None of this is connected to his family, of course, but this is a hurt so big that it cannot help but creep into every corner of his life. For the most part, Milne is able to welcome the birth of his new son (Will Tilston) joyfully. But the monster lies in wait: will today be the day he snaps at the sound of a popping balloon? Will he respond too roughly if little Billy Moon tackles him, his war-trained reflexes taking over?
This fear, this deep, scarring pain, has been felt through the ages, and continues to be a struggle for many families of soldiers and veterans. While storybooks and movies might generally show us that "Father" is strong, capable, and always the leader, the reality is grittier and more complicated for many. We see a very vulnerable Milne in this telling, one who often doesn't know the right answer and must lean on his son for support and inspiration. As the psalmist writes in the passage above, sometimes the strong will slip and fall - sometimes the hurt will become too deep. But God offers help, in this case, through the friendship and love of a small little boy. That is sometimes what family looks like.
But Ruth said, "Do not urge me to leave you or to return from following you. For where you go I will go, and where you lodge I will lodge. Your people shall be my people, and your God my God" (Ruth 1:16).
The truest, strongest emotional bond in this film forms between Billy (as Alan and Daphne refer to Christopher Robin) and his nanny, Olive (Kelly Macdonald). "Nou," as Billy calls her, is one of many women who finds employment in the nursery of other women's homes after the War claims so many men.
The Milnes are in many ways the very caricature of a British family: no tears ("blubbing") allowed, few hugs, and plenty of cold shoulders. That is, of course, aside from Billy and Nou. She is the one who holds his hand, strokes his hair, and tucks him into bed. It is her name he calls out first thing in the morning, and her face he wants to see before he falls asleep.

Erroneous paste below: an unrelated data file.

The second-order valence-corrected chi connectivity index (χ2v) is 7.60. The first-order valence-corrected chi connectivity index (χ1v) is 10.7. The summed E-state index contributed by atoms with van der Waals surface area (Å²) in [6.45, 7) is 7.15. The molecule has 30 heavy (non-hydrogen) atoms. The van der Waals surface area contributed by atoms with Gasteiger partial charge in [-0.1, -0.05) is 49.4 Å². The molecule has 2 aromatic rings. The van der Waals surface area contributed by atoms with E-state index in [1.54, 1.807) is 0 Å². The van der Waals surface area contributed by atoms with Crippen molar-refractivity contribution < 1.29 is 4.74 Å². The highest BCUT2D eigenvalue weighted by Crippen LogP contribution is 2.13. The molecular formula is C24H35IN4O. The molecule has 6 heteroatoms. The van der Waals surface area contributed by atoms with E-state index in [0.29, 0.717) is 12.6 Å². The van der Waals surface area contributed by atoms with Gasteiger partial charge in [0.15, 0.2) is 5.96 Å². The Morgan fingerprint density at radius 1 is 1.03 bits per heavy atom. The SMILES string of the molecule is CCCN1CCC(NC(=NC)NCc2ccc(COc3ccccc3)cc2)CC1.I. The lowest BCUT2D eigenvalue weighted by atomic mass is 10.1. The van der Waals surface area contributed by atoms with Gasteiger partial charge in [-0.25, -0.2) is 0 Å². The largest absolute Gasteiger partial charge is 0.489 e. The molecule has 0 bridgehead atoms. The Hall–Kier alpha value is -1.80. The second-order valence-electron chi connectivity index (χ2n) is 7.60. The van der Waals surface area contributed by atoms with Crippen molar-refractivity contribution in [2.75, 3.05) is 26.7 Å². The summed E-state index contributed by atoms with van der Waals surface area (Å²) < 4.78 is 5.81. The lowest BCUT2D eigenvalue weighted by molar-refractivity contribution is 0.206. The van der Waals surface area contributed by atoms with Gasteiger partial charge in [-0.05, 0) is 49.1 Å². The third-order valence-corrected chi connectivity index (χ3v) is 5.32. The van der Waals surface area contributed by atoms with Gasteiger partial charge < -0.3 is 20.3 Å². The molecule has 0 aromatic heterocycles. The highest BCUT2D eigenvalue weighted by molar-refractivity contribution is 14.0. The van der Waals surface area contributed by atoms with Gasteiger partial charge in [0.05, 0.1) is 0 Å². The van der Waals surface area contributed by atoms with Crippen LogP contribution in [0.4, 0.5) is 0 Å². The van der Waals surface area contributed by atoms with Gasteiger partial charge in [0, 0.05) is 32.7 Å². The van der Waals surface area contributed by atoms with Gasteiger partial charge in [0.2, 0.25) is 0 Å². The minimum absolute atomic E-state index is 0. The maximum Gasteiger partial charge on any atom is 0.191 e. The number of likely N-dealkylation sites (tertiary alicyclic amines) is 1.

While this distance between parents and child is sad in many ways to modern viewers, it's a stark reminder that sharing genes with someone has no impact on your ability to love them with your entire being. We see a similar affection and devotion in Olive that Ruth displays to her mother-in-law Naomi in the Bible. Even with much to lose, these women are willing to put themselves at great risk for the people that they love - their chosen family.
Olive and Billy Moon choose to regard one another as beloved family, even if they only spend a few years of his childhood together. And you get the sense from watching Olive that she feels largely at peace about her time with the Milnes. On the other hand, regret is etched many places in the faces of Alan and Daphne Milne as their son grows older and more distant from them.
They should have listened to him better, it's easy to think, as the Milnes navigate the unexpected success of the Pooh books. They should have spent more time with him. They should have protected him from all that fame and notoriety that he was too young to handle.
But mistakes are made, and it's easy to critique fiction, or to criticize true events with the perspective of hindsight. Goodbye Christopher Robin invites us to instead take this same magnifying glass to our own families and loved ones.
Who are we giving ear to, in our lives? Is it whoever happens to be loudest, or is it the one who needs us most?
What do our families look like - biological and chosen - and how can we hold onto them each day with generosity and love?
A thoughtful viewing of Goodbye Christopher Robin is a lovely way to provoke us into asking such questions and possibly into avoiding regrets of our own.
Debbie Holloway is a storyteller, creator, critic and advocate having adventures in Brooklyn, New York.
Publication date: October 13, 2017
Image Courtesy: ©FoxSearchlight